Potential confounding variables included age, sex, race, ethnicity, BMI, state, work location, job category, household size, history of chronic disease, history of smoking, and test frequency. We used a backwards selection procedure to select which variables to adjust for in our analyses, minimising root mean square error (RMSE) at each step . Age and sex were considered “forced” variables, which we decided to control for a priori and were adjusted for in all analyses [24,25]. We conducted variable selection separately for each cutoff week and the variable sets adjusted for in each regression analysis are listed in Table A in S1 Text. For most cutoff weeks (specifically those between May 19, 2020 and November 22, 2020), all potential confounders were adjusted for, while early weeks (between April 26, 2020 and May 3, 2020) and late weeks (between December 20, 2020 and January 17, 2021) adjusted for a subset of potential confounders.
As a sensitivity analysis, we performed the same analysis but excluding records where individuals had recorded a specific reason for test such as onset of symptoms or potential exposure to a COVID-19 case. As such, this sensitivity analysis included only individuals tested at random.
We investigated the propensity to be tested among seronegative and seropositive individuals for each cutoff week by examining the percentage of those enrolled in the study by each cutoff week who had at least 1 test in the subsequent observation period and found that for cutoff weeks from mid-July onwards they were broadly similar between the 2 groups (Fig 4). However, the average distribution of test frequency differed between the seropositive and seronegative groups, with higher frequency of testing more common in the seronegative group. To account for this, we included PCR test frequency as a potential confounder in our analysis, defined as the number of PCR tests each individual took during the observation period (1 to 2, 3 to 5, or 6+). Protection against infection with SARS-CoV-2 conferred by the presence of antibodies was estimated such that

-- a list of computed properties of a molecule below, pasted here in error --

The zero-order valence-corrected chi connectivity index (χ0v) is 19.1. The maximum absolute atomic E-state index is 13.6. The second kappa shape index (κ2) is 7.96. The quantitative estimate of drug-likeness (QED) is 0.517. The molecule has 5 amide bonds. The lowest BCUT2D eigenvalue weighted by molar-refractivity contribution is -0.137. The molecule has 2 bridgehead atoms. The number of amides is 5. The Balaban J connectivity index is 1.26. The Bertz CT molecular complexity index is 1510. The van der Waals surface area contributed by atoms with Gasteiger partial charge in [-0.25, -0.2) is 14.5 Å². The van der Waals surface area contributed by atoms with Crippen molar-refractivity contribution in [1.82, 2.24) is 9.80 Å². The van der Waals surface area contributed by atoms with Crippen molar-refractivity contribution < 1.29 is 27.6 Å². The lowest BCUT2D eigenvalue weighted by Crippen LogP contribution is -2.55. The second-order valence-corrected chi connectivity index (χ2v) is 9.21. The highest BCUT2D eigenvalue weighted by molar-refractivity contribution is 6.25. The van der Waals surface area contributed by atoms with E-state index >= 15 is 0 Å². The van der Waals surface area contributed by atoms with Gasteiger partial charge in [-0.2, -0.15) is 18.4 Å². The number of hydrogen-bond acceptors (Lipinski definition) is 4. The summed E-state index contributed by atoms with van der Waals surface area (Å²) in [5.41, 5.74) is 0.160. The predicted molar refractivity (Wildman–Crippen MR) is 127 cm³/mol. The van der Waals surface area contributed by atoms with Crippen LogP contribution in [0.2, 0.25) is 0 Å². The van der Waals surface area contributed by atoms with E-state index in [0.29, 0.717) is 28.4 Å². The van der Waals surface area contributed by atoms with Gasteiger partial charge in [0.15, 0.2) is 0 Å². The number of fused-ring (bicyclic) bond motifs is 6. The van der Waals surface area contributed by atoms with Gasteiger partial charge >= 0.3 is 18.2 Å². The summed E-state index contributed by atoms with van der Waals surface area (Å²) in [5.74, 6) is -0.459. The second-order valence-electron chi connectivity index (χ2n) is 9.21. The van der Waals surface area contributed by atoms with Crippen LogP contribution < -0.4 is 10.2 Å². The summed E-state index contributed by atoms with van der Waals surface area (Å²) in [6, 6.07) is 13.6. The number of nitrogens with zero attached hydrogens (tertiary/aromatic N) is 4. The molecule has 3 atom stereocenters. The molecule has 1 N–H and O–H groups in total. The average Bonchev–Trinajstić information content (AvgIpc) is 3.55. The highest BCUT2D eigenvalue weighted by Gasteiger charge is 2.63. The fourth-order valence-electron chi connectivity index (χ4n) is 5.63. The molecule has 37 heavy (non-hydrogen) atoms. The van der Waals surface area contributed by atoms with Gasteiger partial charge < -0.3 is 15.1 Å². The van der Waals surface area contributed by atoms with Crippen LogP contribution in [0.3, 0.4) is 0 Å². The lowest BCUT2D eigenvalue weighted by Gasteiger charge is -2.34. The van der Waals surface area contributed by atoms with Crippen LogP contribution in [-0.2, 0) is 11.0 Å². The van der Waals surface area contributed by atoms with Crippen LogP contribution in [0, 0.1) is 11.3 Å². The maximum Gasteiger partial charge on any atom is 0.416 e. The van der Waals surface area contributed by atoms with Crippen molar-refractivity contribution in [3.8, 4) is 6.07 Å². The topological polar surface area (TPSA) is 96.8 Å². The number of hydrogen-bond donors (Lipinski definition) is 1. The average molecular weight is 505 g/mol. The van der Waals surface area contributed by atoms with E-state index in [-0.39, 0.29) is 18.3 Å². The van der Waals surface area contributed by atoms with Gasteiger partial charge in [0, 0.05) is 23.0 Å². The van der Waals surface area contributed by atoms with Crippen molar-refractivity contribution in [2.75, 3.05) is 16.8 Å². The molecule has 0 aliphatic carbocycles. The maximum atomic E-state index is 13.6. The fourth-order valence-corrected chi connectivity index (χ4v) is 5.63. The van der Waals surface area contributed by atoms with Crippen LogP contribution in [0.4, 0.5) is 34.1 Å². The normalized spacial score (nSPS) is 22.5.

This was calculated as the percentage of those enrolled by the cutoff week shown on the x-axis who received at least 1 PCR test in the subsequent observation period. Data underlying this figure can be found in https://github.com/EmilieFinch/covid-reinfection.
Analysis was conducted in R version 4.0.3. Code to reproduce the figures and simulation analysis presented here can be found at https://github.com/EmilieFinch/covid-reinfection.
S1 Text. Confounder adjustment for logistic regression analyses.
We thank SpaceX employees Lindsay Chapman, Jordan Steinhart, Suzanne Siebert, and Kyle Meade for their valuable support, in addition to the dedication and commitment of the many SpaceX employees that volunteered to participate in this study.
CMMID COVID-19 working group information
The following authors were part of the Centre for Mathematical Modelling of Infectious Disease COVID-19 Working Group. Each contributed in processing, cleaning, and interpretation of data, interpreted findings, contributed to the manuscript, and approved the work for publication: Jiayao Lei, Sebastian Funk, Fiona Yueqian Sun, Amy Gimma, Emily S Nightingale, Graham Medley, Sam Abbott, Fabienne Krauer, Nicholas G. Davies, Mark Jit, Akira Endo, Oliver Brady, Anna M Foss, Yung-Wai Desmond Chan, Thibaut Jombart, Kevin van Zandvoort, Rosalind M Eggo, Yang Liu, Gwenan M Knight, Carl A B Pearson, Kaja Abbas, Katherine E. Atkins, Samuel Clifford, Mihaly Koltai, Yalda Jafari, Damien C Tully, Christopher I Jarvis, Kathleen O’Reilly, Nikos I Bosse, Kiesha Prem, Billy J Quilty, Simon R Procter, Rosanna C Barnard, William Waites, Ciara McCarthy, James D Munday, David Hodgson, W John Edmunds, Alicia Rosello, C Julian Villabona-Arenas, Hamish P Gibbs, Stefan Flasche, Timothy W Russell, Sophie R Meakin, Joel Hellewell, Naomi R Waterlow, Matthew Quaife, and Frank G Sandmann.